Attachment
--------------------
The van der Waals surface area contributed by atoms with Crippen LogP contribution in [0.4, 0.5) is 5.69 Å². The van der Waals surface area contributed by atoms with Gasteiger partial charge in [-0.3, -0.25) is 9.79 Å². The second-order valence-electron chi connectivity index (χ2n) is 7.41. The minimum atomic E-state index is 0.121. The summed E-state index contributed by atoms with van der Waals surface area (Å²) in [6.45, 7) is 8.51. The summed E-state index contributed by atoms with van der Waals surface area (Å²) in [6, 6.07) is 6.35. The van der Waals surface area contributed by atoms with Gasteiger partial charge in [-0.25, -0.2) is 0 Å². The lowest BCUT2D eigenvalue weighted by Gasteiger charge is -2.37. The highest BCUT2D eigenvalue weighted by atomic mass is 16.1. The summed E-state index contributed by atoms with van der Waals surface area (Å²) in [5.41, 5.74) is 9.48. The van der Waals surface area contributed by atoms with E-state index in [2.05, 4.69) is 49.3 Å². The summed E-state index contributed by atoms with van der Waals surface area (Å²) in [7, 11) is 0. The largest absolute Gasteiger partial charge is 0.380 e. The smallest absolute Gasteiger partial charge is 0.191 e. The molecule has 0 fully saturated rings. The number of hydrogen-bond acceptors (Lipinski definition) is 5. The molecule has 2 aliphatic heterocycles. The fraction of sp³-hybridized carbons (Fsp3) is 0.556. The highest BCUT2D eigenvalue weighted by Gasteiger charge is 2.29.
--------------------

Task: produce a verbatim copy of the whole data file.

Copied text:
The van der Waals surface area contributed by atoms with Crippen LogP contribution in [0.4, 0.5) is 5.69 Å². The van der Waals surface area contributed by atoms with Gasteiger partial charge in [-0.3, -0.25) is 9.79 Å². The second-order valence-electron chi connectivity index (χ2n) is 7.41. The minimum atomic E-state index is 0.121. The summed E-state index contributed by atoms with van der Waals surface area (Å²) in [6.45, 7) is 8.51. The summed E-state index contributed by atoms with van der Waals surface area (Å²) in [6, 6.07) is 6.35. The van der Waals surface area contributed by atoms with Gasteiger partial charge in [-0.25, -0.2) is 0 Å². The lowest BCUT2D eigenvalue weighted by Gasteiger charge is -2.37. The highest BCUT2D eigenvalue weighted by atomic mass is 16.1. The summed E-state index contributed by atoms with van der Waals surface area (Å²) in [5.41, 5.74) is 9.48. The van der Waals surface area contributed by atoms with E-state index in [2.05, 4.69) is 49.3 Å². The summed E-state index contributed by atoms with van der Waals surface area (Å²) in [7, 11) is 0. The largest absolute Gasteiger partial charge is 0.380 e. The smallest absolute Gasteiger partial charge is 0.191 e. The molecule has 0 fully saturated rings. The number of hydrogen-bond acceptors (Lipinski definition) is 5. The molecule has 2 aliphatic heterocycles. The fraction of sp³-hybridized carbons (Fsp3) is 0.556. The highest BCUT2D eigenvalue weighted by Gasteiger charge is 2.29.